Maspeth 9/11 prisoner files lawsuit versus feds

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It was there that guards allegedly beat him, kept him from his lawyer, and humiliated him by shoving a flashlight and pencil up his rectum, according to the Egyptian immigrant's lawsuit against the federal government.

Elmaghraby, 37, and another Middle Eastern immigrant detained in 2001 during an anti-terror sweep filed the suit Monday in federal court in Brooklyn.

It charges that prison officials and the U.S. attorney general violated their constitutional rights by imprisoning each of them for the better part of a year in the high-security wing of the Metropolitan Detention Center, which was cited by the U.S. Justice Department last year for widespread abuse of detainees.

Bureau of Prisons spokesman Dan Dunne would not comment directly on the suit, but said the bureau investigates all misconduct allegations.

Javaid Iqbal, 37, a Long Island resident from Pakistan, and Elmaghraby, who owned a Manhattan restaurant and weekend flea market stand at Aqueduct Raceway, were deported to their homelands after pleading guilty to federal charges unrelated to terrorism and serving prison terms, The New York Times reported.

Elmaghraby pleaded guilty to credit card fraud and Iqbal to having false papers and checks, the paper said.. They told The Times that they did so only to escape the abuse.

Their lawsuit, prepared by the law firm of Koob & Magoolaghan and the Urban Justice Center advocacy group, alleges the government had no evidence either man was involved in terrorism, and classified them as "high interest" solely because they are Muslim immigrants.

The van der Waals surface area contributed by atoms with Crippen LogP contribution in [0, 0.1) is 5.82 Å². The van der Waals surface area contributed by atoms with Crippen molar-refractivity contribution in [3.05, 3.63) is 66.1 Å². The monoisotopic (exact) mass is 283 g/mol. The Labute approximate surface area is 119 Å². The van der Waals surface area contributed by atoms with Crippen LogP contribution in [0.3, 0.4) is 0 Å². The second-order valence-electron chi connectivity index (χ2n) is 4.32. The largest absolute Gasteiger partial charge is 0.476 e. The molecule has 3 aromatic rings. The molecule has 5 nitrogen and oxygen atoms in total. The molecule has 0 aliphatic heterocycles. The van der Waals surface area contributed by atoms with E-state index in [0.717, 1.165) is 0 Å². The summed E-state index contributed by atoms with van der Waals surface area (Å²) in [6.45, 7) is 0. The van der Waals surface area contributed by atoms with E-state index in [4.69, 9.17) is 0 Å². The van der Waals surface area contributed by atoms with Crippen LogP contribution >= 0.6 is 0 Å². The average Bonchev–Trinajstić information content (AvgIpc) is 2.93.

After he was arrested on Sept. 30 in Maspeth, Elmaghraby spent 11 months confined to a tiny cell at the Brooklyn detention center, where he was physically abused, denied basic medical care, and regularly ridiculed by prison staff, the lawsuit states.

On his first day in the prison, guards allegedly dragged him on the ground while he was chained and shackled, cutting his legs; beat him up in an elevator and gave him a nose bleed; and called him "a terrorist and a killer" and a "Muslim bastard," the lawsuit says.

"There was no legal justification for the assaults and verbal abuse suffered by Mr. Elmaghraby," the suit says.

On Dec. 1, the suit says Elmaghraby fell on his face after a guard pushed him from behind, breaking his teeth. A prison doctor gave him antibiotics, but another guard confiscated them and asked him why he needed his teeth, the suit contends. The same medic misdiagnosed him with asthma, prescribing him with medication that exacerbated his actual hyperthyroid condition, according to the suit.

It says that Elmaghraby still endures physical and emotional distress.

Iqbal, who worked as a cable repair man and lived on Long Island, charges in the suit that he underwent similar treatment during his nine-month incarceration.

Both men endured countless and unnecessary naked body-cavity searches, the suit says. Elmaghraby maintains he was given a body-cavity and strip search three times before every court appearance. Once, the suit alleges he was paraded before female prison official. During another search, a guard stuck a flashlight up his rectum. When it was removed, it had blood on it, the suit says.

Both men were denied access to their lawyers, who were sometimes turned away or made to wait for hours during visits, the suit says.

The suit names U.S. Attorney General John Ashcroft, Kathleen Hawk Sawyer, the director of the Federal Bureau of Prisons, detention center Warden Michael Zenk, and 13 federal corrections officers and one prison physician.

It charges that the defendants violated their constitutional rights guaranteeing freedom of religion as well as protection against cruel and unusual punishment and unreasonable search and seizure.

Reach reporter Matthew Monks by e-mail at or call 718-229-0300, Ext. 156.

Posted 7:04 pm, October 10, 2011
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